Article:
Don’t let fear, embarrassment or procrastination stop you from attending your cervical cancer screening, appeals new NHS campaign film, it could save your life.

Dr Vanessa Apea features in the new Cervical Cancer Screening awareness film

New research of 3,000 women and people with a cervix commissioned by the Department of Health and Social Care, shows that one in 10 (11%) Black women who have been invited to a screening have never attended, higher than the 7% England average. Those surveyed cited embarrassment as the most common reason for having never attended or missing an appointment (stated by 42% of respondents), followed by those who “kept putting it off” (34%) and “being worried it would be painful” (28%).

 

Black women talk openly about their cervical screening experiences

 

The new Help Us Help You – Cervical Screening Saves Lives campaign includes a new NHS film aimed at tackling some of the barriers mentioned above and information to help drive uptake. The film features Dr Vanessa Apea who is discussing cervical screening with Black women and answering some of the most common questions about the procedure.

Dr Vanessa Apea said: “It’s so important for us as Black women to talk about cervical screening so that we can address concerns and misconceptions. Cervical screening can help stop cancer before it starts. The symptoms of cervical cancer are not always obvious and there may not be any symptoms at all until it’s reached an advanced stage. Screening saves thousands of lives every year, which is why it’s important that we attend all our cervical screening appointments when we’re invited.”

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Illustrating the importance of attending a cervical cancer screening is 32-year-old Isha Webber, who received treatment after abnormal cells were detected during a routine screening. Isha said: “You can build the appointment up in your mind, but actually it’s not painful or embarrassing. The nurse put me totally at ease. At worst, it felt slightly uncomfortable. Having a cervical screening done is now a part of my self-care routine. It makes me feel more in control of my life. My advice to others is – when you get your invitation letter, book right away and don’t delay. I am so glad that I went when I did and had those abnormal cells removed. I hate to think what may have been the case if I had delayed.”

Lending her voice to the Cervical Cancer Awareness campaign is singer Rachel Kerr

Also lending her voice to the campaign to increase take-up within the Black community is singer Rachel Kerr. “Two women die a day because of cervical cancer yet it is one of the most preventable cancers.  Don’t let shame or embarrassment stop you from attending your cervical screening. Let’s take responsibility for our health and encourage our friends and family to attend their appointment when invited so more lives can be saved.”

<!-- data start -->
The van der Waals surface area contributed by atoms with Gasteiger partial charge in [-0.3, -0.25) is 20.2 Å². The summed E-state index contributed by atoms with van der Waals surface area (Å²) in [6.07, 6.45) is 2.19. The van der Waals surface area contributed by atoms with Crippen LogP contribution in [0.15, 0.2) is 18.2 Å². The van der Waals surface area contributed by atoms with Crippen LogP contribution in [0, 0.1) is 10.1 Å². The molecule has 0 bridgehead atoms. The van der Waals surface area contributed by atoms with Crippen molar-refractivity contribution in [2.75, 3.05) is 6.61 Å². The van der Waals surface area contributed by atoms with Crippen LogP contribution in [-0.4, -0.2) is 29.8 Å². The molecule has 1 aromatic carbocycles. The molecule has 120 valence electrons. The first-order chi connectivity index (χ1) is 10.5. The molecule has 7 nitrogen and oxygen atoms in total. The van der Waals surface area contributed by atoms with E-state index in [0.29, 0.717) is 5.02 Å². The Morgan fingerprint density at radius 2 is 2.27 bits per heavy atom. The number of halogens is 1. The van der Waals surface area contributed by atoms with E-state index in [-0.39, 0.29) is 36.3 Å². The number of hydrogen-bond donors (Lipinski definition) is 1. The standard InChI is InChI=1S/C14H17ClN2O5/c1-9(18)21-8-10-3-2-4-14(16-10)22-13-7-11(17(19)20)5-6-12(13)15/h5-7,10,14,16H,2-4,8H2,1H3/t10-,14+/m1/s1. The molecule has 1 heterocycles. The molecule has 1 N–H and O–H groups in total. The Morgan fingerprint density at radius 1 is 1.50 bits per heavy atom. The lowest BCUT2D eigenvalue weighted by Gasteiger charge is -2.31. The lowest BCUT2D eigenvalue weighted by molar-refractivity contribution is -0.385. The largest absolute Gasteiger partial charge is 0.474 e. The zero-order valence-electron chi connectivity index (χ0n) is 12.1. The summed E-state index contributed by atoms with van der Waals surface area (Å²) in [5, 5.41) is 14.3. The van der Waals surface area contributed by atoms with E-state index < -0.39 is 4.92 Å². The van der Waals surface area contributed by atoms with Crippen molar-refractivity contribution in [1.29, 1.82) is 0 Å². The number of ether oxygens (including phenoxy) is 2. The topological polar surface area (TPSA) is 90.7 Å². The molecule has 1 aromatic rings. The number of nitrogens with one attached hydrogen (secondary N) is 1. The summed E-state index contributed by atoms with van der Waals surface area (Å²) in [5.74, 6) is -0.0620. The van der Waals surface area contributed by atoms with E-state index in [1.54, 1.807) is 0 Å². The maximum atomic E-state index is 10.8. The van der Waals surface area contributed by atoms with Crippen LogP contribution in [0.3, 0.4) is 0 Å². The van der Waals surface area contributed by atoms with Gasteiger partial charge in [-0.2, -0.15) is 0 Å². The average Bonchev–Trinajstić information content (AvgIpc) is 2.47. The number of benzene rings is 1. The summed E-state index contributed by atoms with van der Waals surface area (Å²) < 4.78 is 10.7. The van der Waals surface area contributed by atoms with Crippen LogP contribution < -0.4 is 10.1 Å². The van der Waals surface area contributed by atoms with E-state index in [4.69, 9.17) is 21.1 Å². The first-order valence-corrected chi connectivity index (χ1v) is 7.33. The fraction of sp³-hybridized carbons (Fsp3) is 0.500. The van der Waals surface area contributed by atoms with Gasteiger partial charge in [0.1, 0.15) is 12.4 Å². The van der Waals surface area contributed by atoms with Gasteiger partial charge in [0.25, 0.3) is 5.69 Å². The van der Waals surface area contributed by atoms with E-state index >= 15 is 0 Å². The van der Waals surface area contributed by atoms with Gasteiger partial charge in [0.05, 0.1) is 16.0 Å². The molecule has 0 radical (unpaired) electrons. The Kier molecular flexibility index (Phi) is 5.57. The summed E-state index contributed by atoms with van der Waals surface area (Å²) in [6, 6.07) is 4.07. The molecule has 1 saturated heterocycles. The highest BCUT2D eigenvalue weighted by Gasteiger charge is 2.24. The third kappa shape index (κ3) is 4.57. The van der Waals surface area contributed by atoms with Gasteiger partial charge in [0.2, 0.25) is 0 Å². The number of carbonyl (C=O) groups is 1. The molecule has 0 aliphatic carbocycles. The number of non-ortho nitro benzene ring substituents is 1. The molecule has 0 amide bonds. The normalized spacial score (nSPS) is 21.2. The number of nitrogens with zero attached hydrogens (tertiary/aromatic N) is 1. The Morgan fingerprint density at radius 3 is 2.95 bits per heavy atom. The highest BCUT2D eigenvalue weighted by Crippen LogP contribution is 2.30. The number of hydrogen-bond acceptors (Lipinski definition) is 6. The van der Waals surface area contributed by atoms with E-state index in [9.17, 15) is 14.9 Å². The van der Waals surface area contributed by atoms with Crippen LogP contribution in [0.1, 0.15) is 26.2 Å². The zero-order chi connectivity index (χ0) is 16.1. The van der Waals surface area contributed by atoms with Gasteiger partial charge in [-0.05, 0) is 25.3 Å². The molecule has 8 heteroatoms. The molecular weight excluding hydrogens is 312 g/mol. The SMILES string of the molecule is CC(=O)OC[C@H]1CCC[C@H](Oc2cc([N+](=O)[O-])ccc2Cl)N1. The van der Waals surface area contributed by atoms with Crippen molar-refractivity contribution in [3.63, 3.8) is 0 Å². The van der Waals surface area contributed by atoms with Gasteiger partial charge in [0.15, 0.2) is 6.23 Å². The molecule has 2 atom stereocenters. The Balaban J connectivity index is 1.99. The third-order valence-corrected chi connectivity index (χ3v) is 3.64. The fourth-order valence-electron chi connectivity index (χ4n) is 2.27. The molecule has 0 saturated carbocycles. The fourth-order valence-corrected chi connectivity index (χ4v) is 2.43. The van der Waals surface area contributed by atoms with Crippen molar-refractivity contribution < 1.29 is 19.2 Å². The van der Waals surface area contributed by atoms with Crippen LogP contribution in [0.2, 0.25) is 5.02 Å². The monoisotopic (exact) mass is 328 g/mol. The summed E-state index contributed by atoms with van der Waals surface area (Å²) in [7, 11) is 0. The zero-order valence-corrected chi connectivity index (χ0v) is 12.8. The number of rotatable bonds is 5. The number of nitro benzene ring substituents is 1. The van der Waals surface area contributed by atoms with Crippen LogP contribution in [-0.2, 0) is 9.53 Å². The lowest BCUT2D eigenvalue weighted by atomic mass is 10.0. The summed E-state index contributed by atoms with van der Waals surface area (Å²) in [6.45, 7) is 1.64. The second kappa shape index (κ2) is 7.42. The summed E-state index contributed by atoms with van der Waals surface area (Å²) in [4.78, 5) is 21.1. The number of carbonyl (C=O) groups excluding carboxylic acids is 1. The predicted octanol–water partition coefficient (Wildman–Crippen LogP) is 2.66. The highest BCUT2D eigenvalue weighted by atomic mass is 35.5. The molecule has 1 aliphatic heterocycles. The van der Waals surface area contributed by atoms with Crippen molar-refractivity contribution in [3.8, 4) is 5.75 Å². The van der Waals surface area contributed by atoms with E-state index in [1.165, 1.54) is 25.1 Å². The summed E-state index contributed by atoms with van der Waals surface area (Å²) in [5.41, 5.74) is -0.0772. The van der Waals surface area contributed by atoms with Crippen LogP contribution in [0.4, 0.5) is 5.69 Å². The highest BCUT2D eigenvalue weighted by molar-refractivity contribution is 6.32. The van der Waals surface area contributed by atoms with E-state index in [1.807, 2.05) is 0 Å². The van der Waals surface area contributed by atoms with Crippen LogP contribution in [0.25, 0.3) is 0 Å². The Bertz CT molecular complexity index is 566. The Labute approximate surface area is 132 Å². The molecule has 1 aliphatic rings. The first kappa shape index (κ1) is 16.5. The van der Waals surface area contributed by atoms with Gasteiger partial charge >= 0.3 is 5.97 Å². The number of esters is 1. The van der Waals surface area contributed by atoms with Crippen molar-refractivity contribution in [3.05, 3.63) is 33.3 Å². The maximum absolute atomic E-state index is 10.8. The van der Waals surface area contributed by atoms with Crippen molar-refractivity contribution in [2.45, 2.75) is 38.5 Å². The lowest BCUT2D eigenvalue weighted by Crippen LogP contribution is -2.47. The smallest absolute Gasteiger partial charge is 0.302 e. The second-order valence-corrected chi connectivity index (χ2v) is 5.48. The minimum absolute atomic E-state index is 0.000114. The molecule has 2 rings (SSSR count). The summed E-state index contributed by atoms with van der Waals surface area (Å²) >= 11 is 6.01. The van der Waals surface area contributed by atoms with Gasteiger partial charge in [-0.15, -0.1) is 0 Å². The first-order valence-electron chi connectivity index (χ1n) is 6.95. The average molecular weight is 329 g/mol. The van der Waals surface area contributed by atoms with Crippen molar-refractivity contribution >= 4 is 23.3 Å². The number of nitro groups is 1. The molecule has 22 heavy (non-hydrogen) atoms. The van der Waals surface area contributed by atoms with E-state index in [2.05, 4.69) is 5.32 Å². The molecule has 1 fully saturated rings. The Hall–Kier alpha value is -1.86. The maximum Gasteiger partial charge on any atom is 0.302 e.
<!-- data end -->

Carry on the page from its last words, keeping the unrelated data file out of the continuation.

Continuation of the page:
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During the film, Dr Apea highlights that the screening process is not aimed at checking for cancer, but rather checks for the presence of high-risk types of the Human Papilloma Virus (HPV), which causes nearly all cervical cancers. This is the best way to find out who is at higher risk of developing the cervical cell changes that over time could potentially lead to cervical cancer. Any cervical cell changes can be treated, preventing cervical cancer. That is why attending screening appointments is so important. Screening can help stop cervical cancer before it starts.

 

Top tips for women attending cervical screenings:

  • If you are feeling nervous or embarrassed, talk to your nurse or doctor during the test – they can put your mind at ease and answer all your questions
  • If you feel uncomfortable about being exposed from the waist down, wear a skirt, dress, or long jumper which you can keep on during the test. Don’t worry if you forget – you’ll be provided with a disposable modesty sheet to cover yourself
  • The tests are usually done by a female nurse but don’t be afraid to ask for a nurse or doctor of a particular gender when booking your appointment.
  • If you find the screening painful you can ask for a different size speculum or the nurse can advise you on different positions to make it more comfortable
  • You can listen to music or a podcast or ask your nurse about breathing exercises – this may help you relax or distract you
  • Don’t be afraid to talk about screening with your friends and family! Everyone’s had different experiences, and discussing it may help when you go for your next appointment

 

Dr Apea: “Please don’t hesitate to book your appointment when invited. If you have missed your last screening or are due, contact your GP practice.”

Watch the film below:


For further information about cervical cancer screening, please visit NHS.uk

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